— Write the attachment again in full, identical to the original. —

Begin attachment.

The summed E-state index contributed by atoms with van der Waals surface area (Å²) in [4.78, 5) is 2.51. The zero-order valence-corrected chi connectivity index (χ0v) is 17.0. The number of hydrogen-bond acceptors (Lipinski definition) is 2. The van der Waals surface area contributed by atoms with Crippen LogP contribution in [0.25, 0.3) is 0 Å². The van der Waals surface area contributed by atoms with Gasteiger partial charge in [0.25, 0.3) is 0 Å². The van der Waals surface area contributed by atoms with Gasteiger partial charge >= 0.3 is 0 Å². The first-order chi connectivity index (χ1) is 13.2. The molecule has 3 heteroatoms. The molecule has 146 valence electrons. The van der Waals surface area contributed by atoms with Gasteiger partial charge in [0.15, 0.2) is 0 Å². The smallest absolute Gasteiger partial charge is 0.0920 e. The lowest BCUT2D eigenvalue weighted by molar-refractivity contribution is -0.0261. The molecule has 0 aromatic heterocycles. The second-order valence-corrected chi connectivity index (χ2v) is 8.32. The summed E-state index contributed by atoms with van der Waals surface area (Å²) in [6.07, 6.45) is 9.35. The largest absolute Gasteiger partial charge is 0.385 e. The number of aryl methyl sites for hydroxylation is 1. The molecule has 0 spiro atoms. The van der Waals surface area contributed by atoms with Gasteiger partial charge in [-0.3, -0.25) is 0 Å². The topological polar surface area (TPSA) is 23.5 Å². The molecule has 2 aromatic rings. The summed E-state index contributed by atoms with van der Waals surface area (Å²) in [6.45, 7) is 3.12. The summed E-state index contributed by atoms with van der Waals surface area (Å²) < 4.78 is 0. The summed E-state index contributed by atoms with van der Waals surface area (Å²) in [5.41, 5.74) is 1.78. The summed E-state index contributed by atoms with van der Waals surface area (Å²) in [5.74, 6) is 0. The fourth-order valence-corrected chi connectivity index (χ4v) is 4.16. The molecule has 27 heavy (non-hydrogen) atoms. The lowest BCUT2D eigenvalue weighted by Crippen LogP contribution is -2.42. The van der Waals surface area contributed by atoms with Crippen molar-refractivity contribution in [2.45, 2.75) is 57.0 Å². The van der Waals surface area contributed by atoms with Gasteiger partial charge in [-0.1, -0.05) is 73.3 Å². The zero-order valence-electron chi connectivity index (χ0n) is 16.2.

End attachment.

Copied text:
The summed E-state index contributed by atoms with van der Waals surface area (Å²) in [4.78, 5) is 2.51. The zero-order valence-corrected chi connectivity index (χ0v) is 17.0. The number of hydrogen-bond acceptors (Lipinski definition) is 2. The van der Waals surface area contributed by atoms with Crippen LogP contribution in [0.25, 0.3) is 0 Å². The van der Waals surface area contributed by atoms with Gasteiger partial charge in [0.25, 0.3) is 0 Å². The van der Waals surface area contributed by atoms with Gasteiger partial charge >= 0.3 is 0 Å². The first-order chi connectivity index (χ1) is 13.2. The molecule has 3 heteroatoms. The molecule has 146 valence electrons. The van der Waals surface area contributed by atoms with Gasteiger partial charge in [0.15, 0.2) is 0 Å². The smallest absolute Gasteiger partial charge is 0.0920 e. The lowest BCUT2D eigenvalue weighted by molar-refractivity contribution is -0.0261. The molecule has 0 aromatic heterocycles. The second-order valence-corrected chi connectivity index (χ2v) is 8.32. The summed E-state index contributed by atoms with van der Waals surface area (Å²) in [6.07, 6.45) is 9.35. The largest absolute Gasteiger partial charge is 0.385 e. The number of aryl methyl sites for hydroxylation is 1. The molecule has 0 spiro atoms. The van der Waals surface area contributed by atoms with Gasteiger partial charge in [-0.3, -0.25) is 0 Å². The topological polar surface area (TPSA) is 23.5 Å². The molecule has 2 aromatic rings. The summed E-state index contributed by atoms with van der Waals surface area (Å²) in [6.45, 7) is 3.12. The summed E-state index contributed by atoms with van der Waals surface area (Å²) < 4.78 is 0. The summed E-state index contributed by atoms with van der Waals surface area (Å²) in [5.41, 5.74) is 1.78. The summed E-state index contributed by atoms with van der Waals surface area (Å²) in [5.74, 6) is 0. The fourth-order valence-corrected chi connectivity index (χ4v) is 4.16. The molecule has 27 heavy (non-hydrogen) atoms. The lowest BCUT2D eigenvalue weighted by Crippen LogP contribution is -2.42. The van der Waals surface area contributed by atoms with Crippen molar-refractivity contribution in [2.45, 2.75) is 57.0 Å². The van der Waals surface area contributed by atoms with Gasteiger partial charge in [-0.1, -0.05) is 73.3 Å². The zero-order valence-electron chi connectivity index (χ0n) is 16.2.